Wednesday, January 03, 2018


To start 2018 with depressing news from the United Kingdom, the country where the railways were for so long a matter of national pride. We learn now that anyone using a train for his or her daily commute to a workplace around 30 miles away will spend about 14% of their earnings for their season ticket.

In Germany, the cost would be half as high. In France, just 2.4% of monthly salaries would be asked of passengers riding trains that in general will be more modern than those deployed on British routes.

Sic transit... (pun intended!)

Sunday, December 31, 2017


The promise of the internet was that it would gift us greater choice than we had ever had in the pre-digital era. But the web has enmeshed us in a systemic constraint of our options. According to our personal preferences, as construed from our online histories, we are increasingly targeted by algorithms that make recommendations on our behalf, ensuring that we inhabit in complicit complacent comfort our essentially self-determined echo chambers. Inside a figurative echo chamber, as Wiki baldly states, “official sources often go unquestioned and different or competing views are censored, disallowed, or otherwise underrepresented. The echo chamber effect reinforces a person’s own present worldview, making it seem more correct and more universally accepted than it really is”. At worst this gives us inanities like Brexit and Herr Drumpf. But it is easy to be lazy, with streaming music platforms well aware of the kind of sounds we prefer, Amazon knowing what we’ll probably enjoy reading, Netflix not only confidently proposing our next binge viewing orgy but using the data they have collected from us, the audience, to decide what movies they should invest in and actually put into production.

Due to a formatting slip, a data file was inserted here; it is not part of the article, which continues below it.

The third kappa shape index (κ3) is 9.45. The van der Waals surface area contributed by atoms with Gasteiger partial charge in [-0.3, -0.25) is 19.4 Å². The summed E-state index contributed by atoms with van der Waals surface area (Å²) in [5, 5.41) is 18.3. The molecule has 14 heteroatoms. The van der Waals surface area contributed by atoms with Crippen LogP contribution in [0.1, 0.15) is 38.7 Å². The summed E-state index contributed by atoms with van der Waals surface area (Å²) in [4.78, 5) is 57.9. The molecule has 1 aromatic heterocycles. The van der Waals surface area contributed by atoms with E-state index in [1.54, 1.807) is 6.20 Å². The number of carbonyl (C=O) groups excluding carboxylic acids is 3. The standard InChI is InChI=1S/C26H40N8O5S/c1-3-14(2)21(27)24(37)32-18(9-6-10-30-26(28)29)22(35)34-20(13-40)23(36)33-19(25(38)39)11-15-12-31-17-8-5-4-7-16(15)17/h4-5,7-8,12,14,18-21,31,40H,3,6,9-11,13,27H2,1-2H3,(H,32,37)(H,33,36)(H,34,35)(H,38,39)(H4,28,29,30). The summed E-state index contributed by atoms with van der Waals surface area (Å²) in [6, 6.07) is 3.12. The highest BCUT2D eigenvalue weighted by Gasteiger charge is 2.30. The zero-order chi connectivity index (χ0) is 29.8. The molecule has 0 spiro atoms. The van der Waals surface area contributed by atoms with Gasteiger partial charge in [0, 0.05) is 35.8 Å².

It was this latter that prompted me to think a bit more about the ways our choices are more and more circumscribed. The manipulation is ever more efficient and quite blatant. For example, Netflix is constantly looking at ways to ensure its eighty-one million members find something they want to watch. One ruse is to present us as viewers with customised thumbnail images when we consult the homepage menu illustrating what is on offer. They claim that if nothing catches our eye within ninety seconds, we will lose interest and move on to other activities. And so the company adjusts the feed of promotional thumbnails depending on demographics, including nationality and gender, and on what they can deduct from our individual user profile.
With the new ‘content providers’ of the FANG fraternity (Facebook, Amazon, Netflix and Google) accelerating the billion dollar disruption of the entertainment industry, at least in its Hollywood iteration, we will soon have only the illusion of choice.

However, we need not be completely disenfranchised. In parallel with the dystopian developments I’ve mentioned, there is a contrarian trend that can be seen as positive. While the new media tycoons produce their big-budget blockbuster movies and series, there is a generation of independents content to work on a shoestring and take advantage of affordable technology allowing them to make films that are personal in the tradition of the cinema d’auteur. Such work may reach only a niche audience, people who find the echo chamber stultifying if not downright dangerous. I dare to hope that this is an audience which will in 2018 and over time grow to become a small but significant countervailing feature of the media landscape.